Macron's LREM will get 21 seats now and 23 after the UK leaves.

The green party lead by Yannick Jadot was placed third with 13.4 percent of the vote, gaining 12 seats now and 13 after Brexit. 

The two parties that between them had dominated French politics for decades until the rise of Macron both polled in single figures. Nicolas Sarkozy's old party Les Republicains polled 8.4 percent, while the Socialist party of Francois Hollande was on 6.31 percent, winning them eight and six seats respectively.

Meanwhile the 'yellow vest' candidates scored just 0.54 percent of the vote, below the Animalist party which polled 2.17 percent.

Nathalie Loiseau with LREM party workers. Photo: AFP

Although a total of 34 parties fielded candidates in the European elections in France, the election had largely been framed as a contest between Macron and Le Pen.

Macron's La Republique En Marche party, its list headed by former Europe Minister Nathalie Loiseau, was contesting its first European elections.

Marine Le Pen, on the other hand, was hoping to replicate her 2014 European election victory with her Rassemblement National party, its list headed by a political novice, the 23-year-old Jordan Bardella. Bardella called the results a “failure” for the LREM ruling party and sought to portray Macron's defeat as a rejection by voters of his pro-business agenda in France and pro-EU vision.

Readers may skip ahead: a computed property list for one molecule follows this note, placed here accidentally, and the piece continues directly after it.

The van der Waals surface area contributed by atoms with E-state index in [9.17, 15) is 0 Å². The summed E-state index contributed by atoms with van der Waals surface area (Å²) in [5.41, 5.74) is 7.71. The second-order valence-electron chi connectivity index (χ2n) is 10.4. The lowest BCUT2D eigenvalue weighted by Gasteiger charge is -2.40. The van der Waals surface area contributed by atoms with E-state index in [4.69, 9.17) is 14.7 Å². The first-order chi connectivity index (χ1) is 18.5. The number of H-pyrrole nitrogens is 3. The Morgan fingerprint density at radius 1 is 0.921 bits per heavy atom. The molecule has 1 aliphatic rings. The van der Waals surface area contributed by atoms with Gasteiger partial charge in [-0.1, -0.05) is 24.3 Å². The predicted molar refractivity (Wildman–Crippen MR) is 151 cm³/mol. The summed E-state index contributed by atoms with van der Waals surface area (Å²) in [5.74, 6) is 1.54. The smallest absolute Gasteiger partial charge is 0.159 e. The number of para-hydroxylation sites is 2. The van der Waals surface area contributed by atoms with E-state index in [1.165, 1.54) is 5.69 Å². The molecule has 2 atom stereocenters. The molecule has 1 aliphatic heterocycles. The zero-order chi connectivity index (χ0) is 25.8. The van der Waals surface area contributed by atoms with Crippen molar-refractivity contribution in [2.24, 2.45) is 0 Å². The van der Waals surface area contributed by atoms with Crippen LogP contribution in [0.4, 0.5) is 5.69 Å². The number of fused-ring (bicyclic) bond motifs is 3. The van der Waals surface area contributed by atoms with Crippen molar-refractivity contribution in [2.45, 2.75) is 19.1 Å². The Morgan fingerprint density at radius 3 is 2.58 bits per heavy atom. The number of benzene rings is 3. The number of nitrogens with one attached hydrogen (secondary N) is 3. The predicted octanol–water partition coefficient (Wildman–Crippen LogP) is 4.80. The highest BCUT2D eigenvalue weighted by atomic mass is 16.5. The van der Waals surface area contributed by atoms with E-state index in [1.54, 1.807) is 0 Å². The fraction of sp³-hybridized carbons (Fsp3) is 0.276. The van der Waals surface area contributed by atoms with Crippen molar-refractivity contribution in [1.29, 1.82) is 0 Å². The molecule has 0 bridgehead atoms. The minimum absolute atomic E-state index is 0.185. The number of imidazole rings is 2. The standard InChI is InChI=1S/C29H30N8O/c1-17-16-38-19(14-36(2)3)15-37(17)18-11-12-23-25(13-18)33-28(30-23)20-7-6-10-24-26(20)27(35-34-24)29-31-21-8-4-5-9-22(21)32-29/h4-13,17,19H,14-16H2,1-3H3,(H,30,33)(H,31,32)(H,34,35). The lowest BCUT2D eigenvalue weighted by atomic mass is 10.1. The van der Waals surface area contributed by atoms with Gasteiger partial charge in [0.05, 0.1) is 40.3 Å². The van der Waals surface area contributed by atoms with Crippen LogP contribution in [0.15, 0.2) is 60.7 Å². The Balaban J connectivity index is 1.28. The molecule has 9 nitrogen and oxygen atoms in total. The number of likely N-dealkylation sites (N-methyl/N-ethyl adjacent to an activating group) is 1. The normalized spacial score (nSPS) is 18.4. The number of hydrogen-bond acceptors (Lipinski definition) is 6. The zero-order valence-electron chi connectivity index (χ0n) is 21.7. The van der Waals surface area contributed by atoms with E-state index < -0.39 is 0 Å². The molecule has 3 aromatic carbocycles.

Macron had made no secret of the significance he attached to the results, telling regional French newspapers last week that the EU elections were the most important for four decades as the union faced an “existential threat”.

Jordan Bardella, head of the RN list. Photo: AFP

He has jumped into the campaign himself in recent weeks, appearing alone on an election poster in a move that analysts saw as exposing him personally if LREM underperformed.

The score of the National Rally is slightly below the level of 2014 when it won 24.9 percent, again finishing top.

Le Pen had placed herself towards the bottom of the RN list, so she will be returning to the European Parliament, where she served as an MEP from 2004 to 2017.

Turnout at the polls in France was the highest in recent years, with 50.12 percent of people voting, significantly up from 35.07 percent in 2014.

Veteran France reporter John Lichfield said: “After six months of 'yellow vest' rebellion, that Macron list has 22 percent is respectable. Much better than President Hollande did in 2014 (14.5 percent).

“But he made the election all about himself and lost. His hopes of emerging as de facto EU leader or enacting more French reforms are damaged.”